“Of course, there’s still HIV stigma,” he adds. “It’s one of the biggest barriers we have to people getting HIV tests. It’s getting better but we’ve still got a long way to go.”
Tom is a person whose work has changed lives for the better; he is also a person whose modesty and personal convictions have enabled him to side-step out of a spotlight that he sincerely deserves.
We ask him how he, the Chairman of Leeds Pride and Chief Executive of one of the most important organisations in Yorkshire, has managed to evade the press and accolades we expected when we first Googled his name. Surely ‘Tom Doyle Leeds’ should be getting some seriously organic SEO.
“I think the biggest thing to say is there’s a team, and we couldn’t do it without that team,” he replies quickly, deflecting our implied praise. “There are five directors who do a lot of heavy lifting and planning for Pride. We’re also really lucky because the local gay scene works all year round to raise money for us to put on the event.”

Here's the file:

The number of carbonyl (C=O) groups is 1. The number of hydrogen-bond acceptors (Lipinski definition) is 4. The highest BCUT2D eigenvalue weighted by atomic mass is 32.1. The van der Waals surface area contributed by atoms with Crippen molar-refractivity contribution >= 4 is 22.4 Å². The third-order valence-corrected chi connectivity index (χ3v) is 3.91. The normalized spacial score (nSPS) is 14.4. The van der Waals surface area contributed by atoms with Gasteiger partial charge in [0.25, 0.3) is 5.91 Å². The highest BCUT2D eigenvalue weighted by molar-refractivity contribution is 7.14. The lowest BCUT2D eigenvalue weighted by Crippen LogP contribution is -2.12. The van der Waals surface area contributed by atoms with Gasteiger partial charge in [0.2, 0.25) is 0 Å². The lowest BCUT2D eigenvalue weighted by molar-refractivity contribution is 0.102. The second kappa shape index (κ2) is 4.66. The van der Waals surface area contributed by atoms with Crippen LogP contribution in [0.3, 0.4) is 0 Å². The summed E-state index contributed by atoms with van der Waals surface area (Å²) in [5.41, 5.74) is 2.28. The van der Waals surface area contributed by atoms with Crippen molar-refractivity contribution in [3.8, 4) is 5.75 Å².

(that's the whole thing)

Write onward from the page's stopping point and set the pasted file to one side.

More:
Tom’s experience in grassroots activism has allowed him to approach Pride with a careful and comprehensive belief in its political foundations, and allowed him to explore its complex potential as a medium for positive change in the city. This year’s event slogan, ‘your city, your pride’, reflects his role as the facilitator of a day that belongs to everyone.
“I think one thing as a Pride committee that we’re really concerned about is that people come because of Pride, rather than because Kylie’s playing or something,” Tom says. “It’s about the LGB&T community, and it’s about getting local people involved.
“About £40,000 a year is raised through the venues. People get to feel like they’re a part of it throughout the year, and they feel really invested in it,” Tom says.
“Pride is a contested area because people have different needs and different wants, and make different demands of it. Our job is to try and contain that and strike what we think is the best balance.”
The committee achieves this balance between the two stages. The parade starts up in Millennium Square, with local acts and speeches, which include activists, Leeds politicians and the West Yorkshire police. As the crowd moves down to Lower Briggate, the experience becomes more celebratory — with bigger headliners on their second stage and a street party in Leeds’ gay quarter.